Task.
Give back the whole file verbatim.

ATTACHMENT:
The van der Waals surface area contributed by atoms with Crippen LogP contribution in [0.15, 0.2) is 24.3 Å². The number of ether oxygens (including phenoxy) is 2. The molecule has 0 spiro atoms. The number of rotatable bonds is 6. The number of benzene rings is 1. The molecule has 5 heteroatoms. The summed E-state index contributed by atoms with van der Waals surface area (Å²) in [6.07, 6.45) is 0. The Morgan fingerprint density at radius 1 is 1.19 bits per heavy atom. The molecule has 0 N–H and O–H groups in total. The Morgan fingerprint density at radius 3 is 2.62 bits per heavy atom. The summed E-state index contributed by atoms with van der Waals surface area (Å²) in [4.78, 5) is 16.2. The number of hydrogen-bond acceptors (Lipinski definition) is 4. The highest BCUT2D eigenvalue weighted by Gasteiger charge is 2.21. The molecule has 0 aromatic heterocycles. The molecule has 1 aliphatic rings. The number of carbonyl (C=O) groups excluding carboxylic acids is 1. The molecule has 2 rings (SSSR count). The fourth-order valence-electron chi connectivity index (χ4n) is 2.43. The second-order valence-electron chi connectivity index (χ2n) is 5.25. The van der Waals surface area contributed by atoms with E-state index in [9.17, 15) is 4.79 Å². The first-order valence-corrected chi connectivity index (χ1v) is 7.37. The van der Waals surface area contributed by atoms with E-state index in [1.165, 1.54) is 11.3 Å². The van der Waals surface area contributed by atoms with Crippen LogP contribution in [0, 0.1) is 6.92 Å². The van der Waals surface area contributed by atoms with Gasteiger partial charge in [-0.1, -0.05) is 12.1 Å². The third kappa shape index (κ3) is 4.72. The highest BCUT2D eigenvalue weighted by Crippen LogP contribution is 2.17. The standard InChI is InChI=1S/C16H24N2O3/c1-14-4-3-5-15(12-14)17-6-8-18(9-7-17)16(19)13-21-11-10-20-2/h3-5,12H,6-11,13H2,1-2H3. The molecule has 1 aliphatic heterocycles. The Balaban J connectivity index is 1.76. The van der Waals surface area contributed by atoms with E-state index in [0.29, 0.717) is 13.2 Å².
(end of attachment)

The van der Waals surface area contributed by atoms with Crippen LogP contribution in [0.15, 0.2) is 24.3 Å². The number of ether oxygens (including phenoxy) is 2. The molecule has 0 spiro atoms. The number of rotatable bonds is 6. The number of benzene rings is 1. The molecule has 5 heteroatoms. The summed E-state index contributed by atoms with van der Waals surface area (Å²) in [6.07, 6.45) is 0. The Morgan fingerprint density at radius 1 is 1.19 bits per heavy atom. The molecule has 0 N–H and O–H groups in total. The Morgan fingerprint density at radius 3 is 2.62 bits per heavy atom. The summed E-state index contributed by atoms with van der Waals surface area (Å²) in [4.78, 5) is 16.2. The number of hydrogen-bond acceptors (Lipinski definition) is 4. The highest BCUT2D eigenvalue weighted by Gasteiger charge is 2.21. The molecule has 0 aromatic heterocycles. The molecule has 1 aliphatic rings. The number of carbonyl (C=O) groups excluding carboxylic acids is 1. The molecule has 2 rings (SSSR count). The fourth-order valence-electron chi connectivity index (χ4n) is 2.43. The second-order valence-electron chi connectivity index (χ2n) is 5.25. The van der Waals surface area contributed by atoms with E-state index in [9.17, 15) is 4.79 Å². The first-order valence-corrected chi connectivity index (χ1v) is 7.37. The van der Waals surface area contributed by atoms with E-state index in [1.165, 1.54) is 11.3 Å². The van der Waals surface area contributed by atoms with Crippen LogP contribution in [0, 0.1) is 6.92 Å². The van der Waals surface area contributed by atoms with Gasteiger partial charge in [-0.1, -0.05) is 12.1 Å². The third kappa shape index (κ3) is 4.72. The highest BCUT2D eigenvalue weighted by Crippen LogP contribution is 2.17. The standard InChI is InChI=1S/C16H24N2O3/c1-14-4-3-5-15(12-14)17-6-8-18(9-7-17)16(19)13-21-11-10-20-2/h3-5,12H,6-11,13H2,1-2H3. The molecule has 1 aliphatic heterocycles. The Balaban J connectivity index is 1.76. The van der Waals surface area contributed by atoms with E-state index in [0.29, 0.717) is 13.2 Å².